Addressing Caregiver Depression in Pediatric Primary Care in 200 Words

Mother and Daughter

Depressive symptoms are a reality for up to 50 percent of mothers with young children. Those symptoms can also significantly impact their children, as depressed parents are less likely to engage in positive parenting practices.

In 2010, the American Academy of Pediatrics endorsed maternal depression screening in pediatric settings. Considering the impact that a mother’s mental health can have on her child’s health and the frequency of check-ups during infancy, these visits provide opportunities not only for screening, but also intervention.

To test the feasibility of maternal depression screening, we, along with our colleagues Drs. Rhonda Boyd and Marsha Gerdes, conducted a large-scale study that embedded screening questions and alerts into electronic health records used during well-child visits. The researchers found that the alerts increased how often pediatricians screened for maternal depression. Pediatricians also reported that using the simple two-question screen helped improve their clinical skills and, most importantly, the relationships they had with families.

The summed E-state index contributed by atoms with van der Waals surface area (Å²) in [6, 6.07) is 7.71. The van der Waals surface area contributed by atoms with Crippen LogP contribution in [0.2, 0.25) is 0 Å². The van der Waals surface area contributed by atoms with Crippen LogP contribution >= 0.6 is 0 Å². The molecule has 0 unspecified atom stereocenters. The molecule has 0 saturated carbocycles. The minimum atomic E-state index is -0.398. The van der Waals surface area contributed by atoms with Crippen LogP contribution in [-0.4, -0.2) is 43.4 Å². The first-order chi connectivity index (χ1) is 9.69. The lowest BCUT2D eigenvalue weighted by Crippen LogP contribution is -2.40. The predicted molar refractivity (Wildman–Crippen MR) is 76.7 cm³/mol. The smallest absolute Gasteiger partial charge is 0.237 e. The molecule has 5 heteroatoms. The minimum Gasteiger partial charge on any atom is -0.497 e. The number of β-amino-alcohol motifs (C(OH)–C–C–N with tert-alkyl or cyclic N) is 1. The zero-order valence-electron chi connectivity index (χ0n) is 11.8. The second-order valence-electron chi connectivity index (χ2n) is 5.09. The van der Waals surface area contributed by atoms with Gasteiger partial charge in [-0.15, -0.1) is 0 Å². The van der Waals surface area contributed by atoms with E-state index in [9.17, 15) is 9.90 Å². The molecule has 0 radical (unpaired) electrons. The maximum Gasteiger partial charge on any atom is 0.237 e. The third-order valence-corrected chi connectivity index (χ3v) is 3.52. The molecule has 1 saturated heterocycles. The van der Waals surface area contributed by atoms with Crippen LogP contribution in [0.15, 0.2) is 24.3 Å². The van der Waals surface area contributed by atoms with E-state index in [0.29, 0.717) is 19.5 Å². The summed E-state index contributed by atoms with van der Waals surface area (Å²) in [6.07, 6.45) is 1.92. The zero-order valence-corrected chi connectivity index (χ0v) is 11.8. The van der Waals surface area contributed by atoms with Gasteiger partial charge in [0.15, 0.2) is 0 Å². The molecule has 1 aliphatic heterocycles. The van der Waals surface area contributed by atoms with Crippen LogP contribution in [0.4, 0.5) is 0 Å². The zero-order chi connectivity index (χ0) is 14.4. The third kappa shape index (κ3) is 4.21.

Although it is a crucial first step, screening on its own is not enough. Multiple studies have shown that providing individuals with direct connections to local mental health resources reduces their depressive symptoms. Closer ties between doctors and mental health professionals may facilitate access to mental health resources for mothers who screen positive for depressive symptoms and provide them the care they need to ensure healthy lives for their children.

For more information on our study and how pediatricians can more effectively screen and provide interventions for caregivers experiencing depression, be sure to check out the Children's Hospital of Philadelphia Primary Care Perspectives Podcast below.

This post is part of our “____ in 200 Words” series. In this series, we tackle issues related to children’s health policy and explain and connect you to resources to help understand them further, all in 200 words. If you have any suggestions for a topic in this series, please send a note to PolicyLab’s Communications Manager Lauren Walens